Broadcom-VMware merger halted | Nations assemble to fight ransomware
China halts Broadcom-VMware $69bn merger
The deal had been scheduled to close on Monday but both parties are awaiting to be given the green light from China after regulators there consider holding up the deal.
The companies still expect the deal to close “soon”, however this may face push-back after Washington toughened rules blocking Chinese access to high-performance semiconductors.
Geopolitical friction between Washington and Beijing hangs over the deal’s approval.
Mark Kelly, chief executive of MKP Advisors, said: “Never before has there been such uncertainty over the fate of such a large acquisition so close to a supposed deadline.”
Forty countries pledge to not pay ransom to cybercriminals
Forty countries in a US-led alliance are expected to sign a pledge to never pay ransoms to cyber criminals, a senior White House official said on Tuesday.
The International Counter Ransomware Initiative comes as the number of ransomware attacks grows worldwide. Organisations are now working towards eliminating hackers’ funding mechanism.
Anne Neuberger, US deputy national security adviser in the Biden administration, told reporters: “As long as there is money flowing to ransomware criminals, this is a problem that will continue to grow.”
She added that the initiatives will offer better information sharing about ransom payment accounts. Two information-sharing platforms will form, one by Lithuania and another by Israel and the UAE.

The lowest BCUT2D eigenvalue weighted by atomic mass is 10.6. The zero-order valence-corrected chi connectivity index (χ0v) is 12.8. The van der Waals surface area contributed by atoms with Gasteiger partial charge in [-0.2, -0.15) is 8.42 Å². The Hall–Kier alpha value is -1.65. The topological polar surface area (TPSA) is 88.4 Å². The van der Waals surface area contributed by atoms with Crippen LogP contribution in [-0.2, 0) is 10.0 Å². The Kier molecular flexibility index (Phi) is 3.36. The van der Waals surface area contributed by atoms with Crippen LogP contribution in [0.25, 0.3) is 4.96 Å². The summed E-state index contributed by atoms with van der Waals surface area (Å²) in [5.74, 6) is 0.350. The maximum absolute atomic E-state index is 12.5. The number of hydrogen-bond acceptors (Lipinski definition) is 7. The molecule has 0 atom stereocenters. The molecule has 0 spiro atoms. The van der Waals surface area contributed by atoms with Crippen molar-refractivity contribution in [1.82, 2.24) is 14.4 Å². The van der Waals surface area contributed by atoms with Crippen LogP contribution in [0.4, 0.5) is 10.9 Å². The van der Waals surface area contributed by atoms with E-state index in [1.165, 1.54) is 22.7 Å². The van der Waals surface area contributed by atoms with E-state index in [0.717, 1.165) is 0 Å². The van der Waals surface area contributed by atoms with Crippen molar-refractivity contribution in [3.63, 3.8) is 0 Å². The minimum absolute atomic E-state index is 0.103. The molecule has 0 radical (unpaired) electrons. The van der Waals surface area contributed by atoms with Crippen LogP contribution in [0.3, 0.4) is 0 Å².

Partner countries will share a “blacklist” through the US Department of Treasury that will include information on digital wallets being used to move ransomware payments. And AI will be leveraged to analyse blockchain with a view to identifying illicit funds.
Social media giants pledge to tackle AI-generated child sex abuse images
Following last weeks’ news that people are manipulating AI to generate child sex abuse images, social media giants TikTok, Snapchat and Stability AI have come together in an effort to fight back.
Britain announced the joint statement — which also listed the US, German and Australian governments among its 27 signatories — at an event on Monday held in the run-up to the global summit hosted by the UK on AI safety this week.
“We resolve to work together to ensure that we utilise responsible AI for tackling the threat of child sexual abuse and commit to continue to work collaboratively to ensure the risks posed by AI to tackling child sexual abuse do not become insurmountable,” the statement read.
Google Maps and Waze pause live traffic data in Israel
Google paused its location tracking firms on Monday as Israel prepares for a potential ground invasion into Gaza.
The big tech firm said it consulted several sources including regional and local authorities to make the assessment. Yet it did not disclose in which countries the tools will be disabled in — Israel, Gaza or both. It also didn’t say whether the action was at the request of the Israel Defence Forces.
A Google Maps spokesperson commenting on the temporary pause said:
“As we have done previously in conflict situations and in response to the evolving situation in the region, we have temporarily disabled the ability to see live traffic conditions and busyness information out of consideration for the safety of local communities.”
Google made a similar move last year when Russia invaded Ukraine.
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